While pro se plaintiffs are held to less stringent standards than attorneys, cases filed by pro se plaintiffs may still be subject to dismissal if the plaintiff fails to follow court orders. McConnell v. Comm'r of Soc. Sec., 2014 WL 2155090 at * 2 (N.D. Ohio May 22, 2014). See also Jourdan v. Jabe, 951 F.2d 108, 109 (6th Cir. 1991) ("while pro se litigants may be entitled to some latitude when dealing with sophisticated legal issues, acknowledging their lack of formal training, there is no cause for extending this margin to straightforward procedural requirements that a layperson can comprehend as easily as a lawyer.").

To support a finding a plaintiff's actions were motivated by willfulness, bad faith, or fault under the first factor, the plaintiff's conduct "must display either an intent to thwart judicial proceedings or a reckless disregard for the effect of his conduct on those proceedings." Wu, 420 F.3d at 643. See also U.S. v. $506,069.09 Seized from First Merit Bank, 664 Fed Appx at 428. However, with regards to the first factor, "the burden of showing that a failure to comply with court orders and discovery requests was due to inability, not willfulness or bad faith, rests with the individual against whom sanctions are sought." Jackson v. Sterilite Corp., 2014 WL 5307911 at *2 (N.D. Ohio Oct. 16, 2014)(citing United States v. Reyes, 307 F.3d 451, 458 (6th Cir. 2002)).

The Sixth Circuit has held, for purposes of the second factor, a defendant is prejudiced by the plaintiff's conduct where the defendant "waste[d] time, money, and effort in pursuit of cooperation which [the plaintiff] was legally obligated to provide." Rogers, 302 Fed. App'x at 378. See also Wu, 420 F.3d at 644; U.S. v. $506,069.09 Seized from First Merit Bank, 664 Fed App'x at 429.

As for the third factor, "[p]rior notice, or the lack thereof, is . . . a key consideration" in determining whether a district court abused its discretion in dismissing a case for failure to prosecute. See U.S. v. $506,069.09 Seized from First Merit Bank, 664 Fed Appx at 430. Indeed, the Sixth Circuit "has repeatedly reversed district courts for dismissing cases because litigants failed to appear or to comply with pretrial orders when the district courts did not put the derelict parties on notice that further noncompliance would result in dismissal." Wu, 420 F.3d at 644.

Finally, "the sanction of dismissal is appropriate only if the attorney's actions amounted to failure to prosecute and no alternative sanction would protect the integrity of the pretrial process." U.S. v. $506,069.09 Seized from First Merit Bank, 664 Fed Appx at 430. Such caution is necessary because "where the district court has not manifested consideration of less drastic sanctions, it is more difficult, although not impossible, for this court to conclude that the district court exercised its discretion with appropriate forethought." Harmon v. CSX Transp. Inc., 110 F.3d 364, 368-69 (6th Cir. 1997).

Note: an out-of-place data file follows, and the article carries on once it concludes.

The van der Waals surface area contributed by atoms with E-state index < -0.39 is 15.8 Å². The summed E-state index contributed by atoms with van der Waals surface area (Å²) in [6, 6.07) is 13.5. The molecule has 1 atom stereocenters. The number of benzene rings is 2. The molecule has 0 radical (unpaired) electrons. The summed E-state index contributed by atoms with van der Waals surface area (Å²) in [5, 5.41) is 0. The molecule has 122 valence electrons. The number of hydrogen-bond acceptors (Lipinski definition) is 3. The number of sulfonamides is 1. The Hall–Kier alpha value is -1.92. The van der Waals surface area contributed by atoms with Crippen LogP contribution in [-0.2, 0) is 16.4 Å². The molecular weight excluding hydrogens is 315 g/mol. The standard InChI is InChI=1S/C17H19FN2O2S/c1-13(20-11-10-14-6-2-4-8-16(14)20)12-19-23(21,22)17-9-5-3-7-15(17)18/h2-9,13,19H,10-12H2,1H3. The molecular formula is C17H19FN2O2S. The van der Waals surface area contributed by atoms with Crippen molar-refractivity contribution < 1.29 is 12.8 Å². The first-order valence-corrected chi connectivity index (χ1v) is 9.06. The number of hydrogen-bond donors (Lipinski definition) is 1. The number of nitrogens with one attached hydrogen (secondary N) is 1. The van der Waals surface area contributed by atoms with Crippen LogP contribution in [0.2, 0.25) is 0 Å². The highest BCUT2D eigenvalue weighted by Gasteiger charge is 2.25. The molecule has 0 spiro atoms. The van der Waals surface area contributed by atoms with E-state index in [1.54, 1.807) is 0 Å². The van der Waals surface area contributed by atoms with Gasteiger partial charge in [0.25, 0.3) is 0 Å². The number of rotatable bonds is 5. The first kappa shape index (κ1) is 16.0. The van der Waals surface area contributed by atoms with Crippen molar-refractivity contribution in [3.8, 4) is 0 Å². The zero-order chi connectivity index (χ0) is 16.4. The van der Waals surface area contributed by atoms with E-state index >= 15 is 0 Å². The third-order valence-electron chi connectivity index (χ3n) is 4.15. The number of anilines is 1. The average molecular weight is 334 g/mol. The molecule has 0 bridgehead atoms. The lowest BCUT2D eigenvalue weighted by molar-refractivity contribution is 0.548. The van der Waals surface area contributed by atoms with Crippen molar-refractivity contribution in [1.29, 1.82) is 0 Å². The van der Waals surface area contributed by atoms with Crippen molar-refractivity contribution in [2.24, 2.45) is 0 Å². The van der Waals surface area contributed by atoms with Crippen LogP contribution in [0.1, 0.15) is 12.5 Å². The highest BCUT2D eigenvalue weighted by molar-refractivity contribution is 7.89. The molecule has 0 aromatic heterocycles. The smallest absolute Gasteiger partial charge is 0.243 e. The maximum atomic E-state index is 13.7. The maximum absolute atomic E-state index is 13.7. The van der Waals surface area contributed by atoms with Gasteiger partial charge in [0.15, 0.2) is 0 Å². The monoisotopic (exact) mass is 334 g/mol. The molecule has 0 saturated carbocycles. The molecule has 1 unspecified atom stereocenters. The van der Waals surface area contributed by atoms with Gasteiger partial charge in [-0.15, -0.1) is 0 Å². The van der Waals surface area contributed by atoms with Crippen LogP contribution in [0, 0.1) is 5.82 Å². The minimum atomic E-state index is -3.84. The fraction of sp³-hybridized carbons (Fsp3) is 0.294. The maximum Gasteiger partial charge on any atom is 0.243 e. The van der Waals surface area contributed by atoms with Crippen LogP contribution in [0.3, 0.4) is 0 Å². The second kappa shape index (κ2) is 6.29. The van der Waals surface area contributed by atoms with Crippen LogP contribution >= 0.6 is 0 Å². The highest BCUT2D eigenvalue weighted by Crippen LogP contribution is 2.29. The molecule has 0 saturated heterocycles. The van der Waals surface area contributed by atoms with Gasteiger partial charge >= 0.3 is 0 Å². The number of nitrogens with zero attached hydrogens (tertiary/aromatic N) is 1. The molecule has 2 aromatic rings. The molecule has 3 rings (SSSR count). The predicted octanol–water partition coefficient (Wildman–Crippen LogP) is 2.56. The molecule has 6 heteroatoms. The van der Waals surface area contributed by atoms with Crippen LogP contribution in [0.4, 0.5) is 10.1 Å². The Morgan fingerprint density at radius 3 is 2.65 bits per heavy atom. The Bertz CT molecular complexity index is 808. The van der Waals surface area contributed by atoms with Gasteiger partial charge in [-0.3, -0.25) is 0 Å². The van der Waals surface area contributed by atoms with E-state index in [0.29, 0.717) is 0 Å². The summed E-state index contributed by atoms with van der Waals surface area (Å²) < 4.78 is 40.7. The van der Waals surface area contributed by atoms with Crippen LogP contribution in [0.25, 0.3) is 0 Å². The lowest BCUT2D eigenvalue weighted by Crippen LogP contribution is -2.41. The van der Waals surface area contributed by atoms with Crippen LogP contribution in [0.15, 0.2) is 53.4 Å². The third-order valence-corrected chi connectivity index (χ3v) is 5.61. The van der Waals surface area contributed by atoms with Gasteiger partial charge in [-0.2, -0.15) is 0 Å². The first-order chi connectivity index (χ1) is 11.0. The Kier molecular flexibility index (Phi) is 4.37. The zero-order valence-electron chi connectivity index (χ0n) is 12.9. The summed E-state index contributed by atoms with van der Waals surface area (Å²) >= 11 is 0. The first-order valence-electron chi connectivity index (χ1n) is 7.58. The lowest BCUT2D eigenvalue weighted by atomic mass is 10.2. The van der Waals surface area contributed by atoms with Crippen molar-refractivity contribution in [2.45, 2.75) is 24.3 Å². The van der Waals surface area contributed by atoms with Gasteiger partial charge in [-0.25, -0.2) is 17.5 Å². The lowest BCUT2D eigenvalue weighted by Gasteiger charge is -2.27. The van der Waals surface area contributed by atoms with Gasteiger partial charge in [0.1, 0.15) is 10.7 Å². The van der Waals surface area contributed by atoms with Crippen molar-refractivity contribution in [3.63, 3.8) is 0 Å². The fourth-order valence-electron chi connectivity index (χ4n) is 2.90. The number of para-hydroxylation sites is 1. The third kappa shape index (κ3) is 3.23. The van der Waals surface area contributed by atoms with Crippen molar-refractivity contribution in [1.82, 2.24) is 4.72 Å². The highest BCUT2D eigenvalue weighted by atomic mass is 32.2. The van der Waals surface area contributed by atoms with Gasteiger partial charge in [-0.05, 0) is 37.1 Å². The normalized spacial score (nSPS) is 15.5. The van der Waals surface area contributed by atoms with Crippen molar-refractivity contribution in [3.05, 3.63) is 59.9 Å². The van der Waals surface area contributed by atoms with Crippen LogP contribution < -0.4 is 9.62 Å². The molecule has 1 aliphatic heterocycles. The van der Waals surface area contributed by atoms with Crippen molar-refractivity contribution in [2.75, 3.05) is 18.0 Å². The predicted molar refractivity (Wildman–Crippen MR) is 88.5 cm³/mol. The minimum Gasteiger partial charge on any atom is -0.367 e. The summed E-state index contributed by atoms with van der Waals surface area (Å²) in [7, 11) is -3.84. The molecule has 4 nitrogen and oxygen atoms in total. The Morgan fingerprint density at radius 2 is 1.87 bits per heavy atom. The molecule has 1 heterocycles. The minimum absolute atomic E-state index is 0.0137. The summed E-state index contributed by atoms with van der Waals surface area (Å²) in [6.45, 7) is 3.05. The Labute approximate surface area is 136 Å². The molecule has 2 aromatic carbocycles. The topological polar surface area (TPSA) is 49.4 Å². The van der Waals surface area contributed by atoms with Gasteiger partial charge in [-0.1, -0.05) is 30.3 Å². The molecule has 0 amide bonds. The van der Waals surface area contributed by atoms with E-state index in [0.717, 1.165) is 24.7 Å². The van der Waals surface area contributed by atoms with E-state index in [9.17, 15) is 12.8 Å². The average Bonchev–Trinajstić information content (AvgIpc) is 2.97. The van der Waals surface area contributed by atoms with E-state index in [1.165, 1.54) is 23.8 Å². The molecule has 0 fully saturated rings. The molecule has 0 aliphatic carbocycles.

B. Analysis

For the following reasons, it is recommended the Court find the balance of the four Mulbah factors supports dismissal of this matter without prejudice. With regard to the first factor, Plaintiff has provided no justification for his failure to appear for either the July 13, 2018 telephonic CMC or the July 24, 2018 telephonic status conference scheduled by this Court. Nor has he explained his failures to submit a Parties' Planning Report, provide a current address to the Clerk's Office, or file a response to Defendants' Motion to Dismiss. Plaintiff's complete failure to participate in any aspect of the litigation of this lawsuit can be construed as evidence of willfulness and fault. See Jackson, 2014 WL 5307911 at *3. See also Eddins v. Dep't of Ohio VFW, 2012 WL 1987162 at *1 (S.D. Ohio June 4, 2012)(recommending dismissal of pro se plaintiff's lawsuit where plaintiff failed to participate in a Rule 26(f) parties' planning meeting or respond to Court's "show cause" order.); Robinson v. General Motors Co., 2013 WL 999598 at *3 (N.D. Ohio Mar. 13, 2013)(finding evidence of willfulness and fault where pro se plaintiff failed to participate in the submission of joint status reports, attend status conferences, or respond to discovery.).

The Court finds the Plaintiff's repeated failure to participate in Court proceedings is more than sufficient to "display either an intent to thwart judicial proceedings or a reckless disregard for the effect of [her] conduct on those proceedings." Wu, 420 F.3d at 643. See also U.S. v. $506,069.09 Seized from First Merit Bank, 664 Fed Appx at 429. Thus, the first Mulbah factor weighs in favor of dismissal.

As to the second factor, Defendants have not communicated to this Court that they have suffered prejudice as a result of Plaintiff's lack of participation in this action. Indeed, and as discussed infra at greater length, Defendants themselves also failed to appear for either the July 13, 2018 CMC or the July 24, 2018 telephonic status conference. As noted supra, a defendant is prejudiced by a plaintiff's conduct when the defendant "waste[d] time, money, and effort in pursuit of cooperation which [the plaintiff] was legally obligated to provide." Rogers, 302 Fed. Appx at 378. See also Wu, 420 F.3d at 644; U.S. v. $506,069.09 Seized from First Merit Bank, 664 Fed Appx at 429. Here, given Defendants' own failure to participate in Court proceedings, the Court is unable to find Defendants suffered significant prejudice as a result of Plaintiff's actions. The Court therefore finds the second Mulbah factor does not weigh strongly in favor of dismissal.

With regard to the third factor, Plaintiff was indisputably placed on notice about the consequences of failing to comply with the Court's Orders. As noted above, the Court's CMC Scheduling Order specifically directed Plaintiff to appear for the telephonic CMC on July 13, 2018. (Doc. No. 13 at 2.) When Plaintiff failed to appear (or submit the required Parties' Planning Report), the Court issued an Order scheduling a telephonic status conference for July 24, 2018. (Doc. No. 16.) That Order specifically warned Plaintiff that " failure to participate in this conference may result in sanctions , including the imposition of fines and/or dismissal of this action ." (Id. at 4)(emphasis in original). Thus, the Court finds the third Mulbah factor weighs in favor of dismissal.